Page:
The FDA may owe Dr. Oz an apology. Back in September, the government agency called a segment that aired on the Dr. Oz Show “irresponsible and misleading” for warning viewers that many brands of apple juice contain levels of arsenic higher than the acceptable minimum for drinking water. The FDA criticized the show, which found that 10 different samples to be unsafe, for not differentiating between toxic inorganic arsenic and organic arsenic, considered to be safe. Inorganic arsenic is a carcinogen that is found in some pesticides and wood treatments, and there is no federal limit set for the amount that can acceptably found in fruit juices.
However, the FDA is considering reversing its position on arsenic in juice, as mounting evidence is corroborating with Dr. Oz’s findings. Consumer Reports found that about ten percent of the apple and grape juice they tested contained more total arsenic than then acceptable levels for drinking water, which is less than 10 parts per billion (ppb). Out of 88, they found total levels of arsenic that ranged 5.9 to 24.7 ppb from 1.1 to 13.9 ppb for apple juice. Furthermore, the majority of this arsenic was shown to be cancer-causing inorganic form.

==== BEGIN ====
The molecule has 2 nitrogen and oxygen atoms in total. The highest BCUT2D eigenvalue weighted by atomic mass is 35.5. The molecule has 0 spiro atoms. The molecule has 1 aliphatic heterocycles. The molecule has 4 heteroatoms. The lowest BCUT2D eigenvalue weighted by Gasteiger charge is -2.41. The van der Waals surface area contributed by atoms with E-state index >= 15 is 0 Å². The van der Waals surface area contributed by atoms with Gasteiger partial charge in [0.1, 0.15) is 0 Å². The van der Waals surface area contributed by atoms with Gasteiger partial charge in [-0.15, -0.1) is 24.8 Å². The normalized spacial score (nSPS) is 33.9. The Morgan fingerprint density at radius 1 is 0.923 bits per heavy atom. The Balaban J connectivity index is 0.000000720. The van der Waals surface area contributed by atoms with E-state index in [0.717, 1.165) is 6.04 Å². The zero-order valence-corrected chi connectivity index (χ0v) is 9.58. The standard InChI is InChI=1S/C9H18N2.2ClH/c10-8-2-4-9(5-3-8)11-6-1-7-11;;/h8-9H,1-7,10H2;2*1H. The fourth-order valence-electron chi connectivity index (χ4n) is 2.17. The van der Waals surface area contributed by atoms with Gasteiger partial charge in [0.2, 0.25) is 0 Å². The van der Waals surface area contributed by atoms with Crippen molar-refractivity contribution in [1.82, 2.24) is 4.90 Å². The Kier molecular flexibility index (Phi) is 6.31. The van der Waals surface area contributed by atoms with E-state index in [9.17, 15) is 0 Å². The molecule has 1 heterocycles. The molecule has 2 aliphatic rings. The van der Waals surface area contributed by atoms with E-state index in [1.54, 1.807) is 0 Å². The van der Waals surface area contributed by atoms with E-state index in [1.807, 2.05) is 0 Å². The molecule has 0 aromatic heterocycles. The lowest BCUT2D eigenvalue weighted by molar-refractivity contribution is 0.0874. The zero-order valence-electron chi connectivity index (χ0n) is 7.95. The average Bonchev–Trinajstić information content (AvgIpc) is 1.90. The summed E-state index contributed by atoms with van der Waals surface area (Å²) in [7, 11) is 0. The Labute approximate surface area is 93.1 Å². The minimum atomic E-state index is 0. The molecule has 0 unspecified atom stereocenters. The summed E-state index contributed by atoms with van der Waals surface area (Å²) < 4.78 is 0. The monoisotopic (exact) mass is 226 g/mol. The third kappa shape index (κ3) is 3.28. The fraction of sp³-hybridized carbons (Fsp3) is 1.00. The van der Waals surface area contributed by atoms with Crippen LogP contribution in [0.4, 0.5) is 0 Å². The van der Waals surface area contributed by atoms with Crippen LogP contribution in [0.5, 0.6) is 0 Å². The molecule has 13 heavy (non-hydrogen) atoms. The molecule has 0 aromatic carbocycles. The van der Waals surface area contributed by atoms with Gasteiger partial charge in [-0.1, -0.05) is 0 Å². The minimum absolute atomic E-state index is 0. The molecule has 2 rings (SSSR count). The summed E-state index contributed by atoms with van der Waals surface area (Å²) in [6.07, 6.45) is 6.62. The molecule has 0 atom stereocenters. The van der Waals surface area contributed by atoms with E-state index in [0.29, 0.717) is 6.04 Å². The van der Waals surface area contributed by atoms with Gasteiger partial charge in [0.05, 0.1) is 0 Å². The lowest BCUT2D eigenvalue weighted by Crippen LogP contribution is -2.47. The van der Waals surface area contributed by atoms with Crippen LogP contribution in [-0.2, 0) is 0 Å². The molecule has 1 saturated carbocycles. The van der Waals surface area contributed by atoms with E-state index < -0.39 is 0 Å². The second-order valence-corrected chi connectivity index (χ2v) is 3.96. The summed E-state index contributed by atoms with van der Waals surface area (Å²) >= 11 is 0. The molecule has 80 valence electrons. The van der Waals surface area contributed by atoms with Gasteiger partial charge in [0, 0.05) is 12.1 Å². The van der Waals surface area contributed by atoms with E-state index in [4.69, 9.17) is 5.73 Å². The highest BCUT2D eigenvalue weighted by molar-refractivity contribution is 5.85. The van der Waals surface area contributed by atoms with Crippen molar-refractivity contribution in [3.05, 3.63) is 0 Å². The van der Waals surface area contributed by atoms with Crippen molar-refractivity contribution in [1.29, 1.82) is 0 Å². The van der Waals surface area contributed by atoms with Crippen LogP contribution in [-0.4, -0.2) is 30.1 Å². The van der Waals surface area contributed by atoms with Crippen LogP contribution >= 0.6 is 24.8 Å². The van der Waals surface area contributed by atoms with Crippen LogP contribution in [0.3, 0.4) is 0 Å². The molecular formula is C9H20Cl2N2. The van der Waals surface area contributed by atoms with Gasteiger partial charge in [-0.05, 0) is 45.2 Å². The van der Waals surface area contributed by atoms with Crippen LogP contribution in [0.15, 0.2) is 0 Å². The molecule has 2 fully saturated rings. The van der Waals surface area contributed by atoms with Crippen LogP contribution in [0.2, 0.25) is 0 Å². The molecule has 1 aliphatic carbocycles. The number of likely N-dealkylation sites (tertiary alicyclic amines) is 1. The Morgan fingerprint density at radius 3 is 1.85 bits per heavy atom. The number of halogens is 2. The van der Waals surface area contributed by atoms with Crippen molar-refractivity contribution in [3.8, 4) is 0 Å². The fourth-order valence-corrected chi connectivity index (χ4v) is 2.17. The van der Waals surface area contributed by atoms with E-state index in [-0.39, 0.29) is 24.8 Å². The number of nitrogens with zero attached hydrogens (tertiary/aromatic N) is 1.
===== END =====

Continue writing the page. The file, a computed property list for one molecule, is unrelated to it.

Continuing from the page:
Samples containing more than five ppb came from a number of major brands, including Welch’s, Gerber, Great Value, A7P’s America’s Choice, Minute Maid, Seneca, CVS’s Gold Emblem and Walgreens.
Along with Consumer Reports, Empire State Consumer Project and the Food and Water Watch have urged the FDA to implement a national threshold for arsenic in juice. A letter from the FDA to the two latter consumer groups stated the agency is “seriously considering setting guidance or other level for inorganic arsenic in apple juice” and is continuing to collect data.